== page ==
Development Timelines of Neurotechnologies and Related Technologies

Deep Brain Stimulators (source)

Summary: ~40 years from demonstration in humans to consistent human use, including ~20 year pause to convince FDA.

Cochlear Implants (source)

Summary: on the order of 50 years from demonstration in humans to consistent human use, but ~15 years from FDA approval in a market with demand

Intracortical electrode array BCIs (iBCIs)

Summary: ~15 years from conception to first animal studies, ~10 more years until demonstration in humans, in the 18 years since no commercial BCI has yet been FDA-approved.


Summary: ~6 years from conception to (published) sheep and ~6 years from sheep to first human.

Transcranial Magnetic Stimulation (source)

Summary: ~9 years to development basic invention to demonstration in humans, ~12 years to get approved, widely used today but still a small fraction of neuropsychiatric treatments

Transcranial Electrical Stimulation (source)

Summary: ~6 years from popularization to DIY systems, with startups following immediately after

Prozac (fluoxetine) (source)

Summary: 15 years from synthesis to approval, followed by widespread adoption almost immediately

LSD (source)

Summary: ~5 years from synthesis to demonstration of effects in humans, ~15 years until popular use began, despite tortuous history remains widely used

Mobile phones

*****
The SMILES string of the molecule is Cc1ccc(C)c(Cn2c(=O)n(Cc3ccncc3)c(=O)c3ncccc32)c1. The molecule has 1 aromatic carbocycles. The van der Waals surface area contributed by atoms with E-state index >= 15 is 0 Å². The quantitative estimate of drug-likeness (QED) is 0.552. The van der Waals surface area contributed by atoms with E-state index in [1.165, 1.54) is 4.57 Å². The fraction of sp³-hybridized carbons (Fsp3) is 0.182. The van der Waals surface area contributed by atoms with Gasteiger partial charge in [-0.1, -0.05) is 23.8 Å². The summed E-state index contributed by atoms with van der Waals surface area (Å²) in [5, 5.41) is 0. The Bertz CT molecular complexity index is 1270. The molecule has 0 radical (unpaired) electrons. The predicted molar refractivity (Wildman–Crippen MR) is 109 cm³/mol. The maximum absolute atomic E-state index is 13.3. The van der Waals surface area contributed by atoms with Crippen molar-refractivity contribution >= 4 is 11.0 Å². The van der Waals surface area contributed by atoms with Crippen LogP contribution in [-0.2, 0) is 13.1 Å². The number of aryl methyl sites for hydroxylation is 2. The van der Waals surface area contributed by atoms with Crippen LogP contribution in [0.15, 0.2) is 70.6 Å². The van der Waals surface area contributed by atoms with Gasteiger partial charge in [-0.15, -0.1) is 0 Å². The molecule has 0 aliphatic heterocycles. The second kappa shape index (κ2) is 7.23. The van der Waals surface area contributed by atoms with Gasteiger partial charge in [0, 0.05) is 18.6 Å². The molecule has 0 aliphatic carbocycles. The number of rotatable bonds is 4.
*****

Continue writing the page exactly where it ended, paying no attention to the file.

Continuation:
Summary: ~10 years from working prototype to commercial product, ~20 more years to ubiquity, with a significant inflection

Personal computers (source)

Summary: ~10 years from working prototype to mass commercial product, ~10 years to ubiquity

Breast augmentation (source)

Summary: ~30 years to becoming a standard procedure from demonstration in humans, with fairly linear growth

LASIK eye surgery (source)

Summary: ~4 years from conception to demonstration in humans, ~8 more years to become a standard procedure


The timelines above vary widely from 1 to 5 decades from conception to adoption and don’t have a consistent definition of “adoption” between them. But we can at least say that adoption seems to occur on the decade timescale, not single years.

We can also say that it would be unprecedented for a neurotechnology to have widespread adoption sooner than 10 years after its initial demonstration in humans.

The 20-year rule of thumb from conception to adoption of technologies in general seems short. An estimate of 30 years from initial demonstration in humans to adoption seems more reasonable, though it would not be surprising if any particular neurotechnology’s development timeline varied from this by 20 years in either direction.

Thanks to Sci-Hub for unspecified services.

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